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Speedier Arctic data as warm winter shrinks sea ice

Following a record winter in many ways, Arctic sea-ice cover seems poised to reach one of its smallest winter maxima ever. As of 28 February, ice covered 14.525 million square kilometres, or  938,000 square kilometres less than the 1981–2010 average. And researchers are using a new technique to capture crucial information about the thinning ice pack in near real time, to better forecast future changes.

Short-term weather patterns and long-term climate trends have conspired to create an extraordinary couple of months, even by Arctic standards. “This winter will be the topic of research for many years to come,” says Jennifer Francis, a climate scientist at Rutgers University in New Brunswick, New Jersey. “There’s such an unusual cast of characters on the stage that have never played together before.”

The characters include the El Niño weather pattern that is pumping heat and moisture across the globe, and the Arctic Oscillation, a large-scale climate pattern whose shifts in recent months have pushed warm air northward. Together, they are exacerbating the long-term decline of Arctic sea ice, which has shrunk by an average of 3% each February since satellite records began in 1979.

A persistent ridge of high-pressure air perched off the US West Coast has steered weather systems around drought-stricken California, funnelling warmth northward. As a consequence, sea ice is particularly scarce this year in the Bering Sea. “The ice would normally be extensive and cold, but we have open water instead,” says Francis.

A storm last December compounded the situation by pushing warm air — more than 20 °C above average — to the North Pole. In January, an Arctic Oscillation-driven warm spell heated the air above most of the Arctic Ocean. By February, ice had begun to circulate clockwise around the Arctic basin and out through the Fram Strait, says Julienne Stroeve, a researcher at the US National Snow and Ice Data Center (NSIDC) in Boulder, Colorado.

Given the Arctic’s notoriously unpredictable weather, the low maximum doesn’t necessarily foretell record-low melting this summer, when sea ice will reach its annual minimum. (The biggest summer melt on record happened in 2012, a year without an El Niño.) But researchers have one new tool with which to track the changes as they happen this year — the first detailed, near-real-time estimates of ice thickness, from the European Space Agency’s CryoSat-2 satellite.

Three research groups currently calculate Arctic ice thickness from satellite data, but with a lag time of at least a month. Faster estimates would allow shipping companies to better plot routes through the Arctic, and scientists to improve their longer-term forecasts of ice behaviour. “The quicker you have these estimates of sea-ice thickness, the quicker you can start assimilating them into models and make more timely predictions of what’s going to happen,” says Rachel Tilling, a sea-ice researcher at University College London.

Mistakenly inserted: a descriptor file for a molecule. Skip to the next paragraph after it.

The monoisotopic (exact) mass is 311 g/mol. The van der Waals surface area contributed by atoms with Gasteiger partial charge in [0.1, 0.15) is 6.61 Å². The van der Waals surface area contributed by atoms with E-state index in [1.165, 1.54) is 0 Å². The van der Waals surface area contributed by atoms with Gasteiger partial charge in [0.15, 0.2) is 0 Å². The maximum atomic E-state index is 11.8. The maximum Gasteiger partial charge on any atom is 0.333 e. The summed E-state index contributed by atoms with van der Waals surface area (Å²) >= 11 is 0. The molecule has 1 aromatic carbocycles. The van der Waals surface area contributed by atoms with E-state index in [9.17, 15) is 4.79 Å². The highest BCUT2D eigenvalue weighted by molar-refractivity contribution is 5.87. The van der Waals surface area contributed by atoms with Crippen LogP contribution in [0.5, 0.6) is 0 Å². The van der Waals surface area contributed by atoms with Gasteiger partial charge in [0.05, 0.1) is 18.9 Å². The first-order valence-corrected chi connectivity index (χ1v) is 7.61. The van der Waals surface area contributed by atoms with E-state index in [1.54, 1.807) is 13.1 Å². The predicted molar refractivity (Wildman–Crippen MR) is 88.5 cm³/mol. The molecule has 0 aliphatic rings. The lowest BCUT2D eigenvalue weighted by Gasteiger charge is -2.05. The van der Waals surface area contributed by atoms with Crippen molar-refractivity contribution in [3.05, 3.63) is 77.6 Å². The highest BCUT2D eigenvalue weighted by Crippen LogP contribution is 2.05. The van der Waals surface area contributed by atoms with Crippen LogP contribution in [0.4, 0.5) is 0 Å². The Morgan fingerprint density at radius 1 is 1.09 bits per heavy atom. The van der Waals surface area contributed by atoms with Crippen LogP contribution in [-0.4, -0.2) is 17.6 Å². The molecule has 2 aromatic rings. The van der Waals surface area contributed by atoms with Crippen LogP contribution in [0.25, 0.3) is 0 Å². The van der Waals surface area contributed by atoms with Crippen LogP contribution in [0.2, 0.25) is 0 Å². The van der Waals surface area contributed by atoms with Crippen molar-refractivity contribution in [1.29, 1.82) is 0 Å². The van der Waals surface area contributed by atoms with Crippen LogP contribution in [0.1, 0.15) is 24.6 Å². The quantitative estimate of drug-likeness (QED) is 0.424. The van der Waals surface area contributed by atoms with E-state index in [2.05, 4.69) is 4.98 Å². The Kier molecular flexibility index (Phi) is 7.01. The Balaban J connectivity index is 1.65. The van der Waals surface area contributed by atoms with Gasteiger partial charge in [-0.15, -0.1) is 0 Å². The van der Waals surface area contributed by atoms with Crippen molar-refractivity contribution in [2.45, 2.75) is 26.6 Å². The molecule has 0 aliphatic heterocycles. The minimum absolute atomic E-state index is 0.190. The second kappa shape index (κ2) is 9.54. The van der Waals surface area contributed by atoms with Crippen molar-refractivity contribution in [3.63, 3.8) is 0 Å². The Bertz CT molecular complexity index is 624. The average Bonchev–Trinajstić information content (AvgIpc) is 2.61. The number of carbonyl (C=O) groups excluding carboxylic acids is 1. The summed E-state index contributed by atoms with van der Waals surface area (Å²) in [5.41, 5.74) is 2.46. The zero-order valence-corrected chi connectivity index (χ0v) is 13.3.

She and her colleagues have developed a faster way to get information on ice thickness from CryoSat-2 (see ‘Measuring stick’). The satellite measures thickness by comparing the time that it takes for radar signals to bounce off the ice, as opposed to open water. Normally, it takes several months for satellite operators to calculate Cryo-Sat-2’s precise orbit (and therefore the exact location of the ice and water that it flew over). But Tilling’s group instead runs a quick-and-dirty analysis of orbital data, then combines it with near-real-time information on ice concentration from the NSIDC and ice type from the Norwegian Meteorological Service.

The result is ice-thickness measurements that are ready in just 3 days, and accurate to within 1.5% of those produced months later. The current winter cycle is the first complete season for the near-real-time data. (The measurements cannot be done in the summer, when melt ponds on the ice confuse the satellite.)

Tilling has begun to speak to shipping companies, among others, that are interested in using the data as fast as they are produced. “It really is a new era for CryoSat-2,” she says.

More-accurate ice-thickness data would improve climate models and give better forecasts for the possible impacts of thick or thin sea ice, says Nathan Kurtz, a cryosphere scientist at NASA’s Goddard Space Flight Center in Greenbelt, Maryland. Kurtz helps to lead NASA’s IceBridge project, which will begin flying aeroplanes north of Greenland later this month to measure ice thickness using lasers and an infrared camera that can detect heat from the underlying water.

Thickness measurements are more crucial than ever, given the changing Arctic, says David Barber, a sea-ice specialist at the University of Manitoba in Winnipeg, Canada. He and his colleagues reported last year that there is increased open water all around the edge of the Arctic ice pack every month of the year.

“We’re getting more open water in the winter than we were expecting,” Barber says. “These changes are happening very quickly, and I don’t think people are fully aware of how dramatic they are.”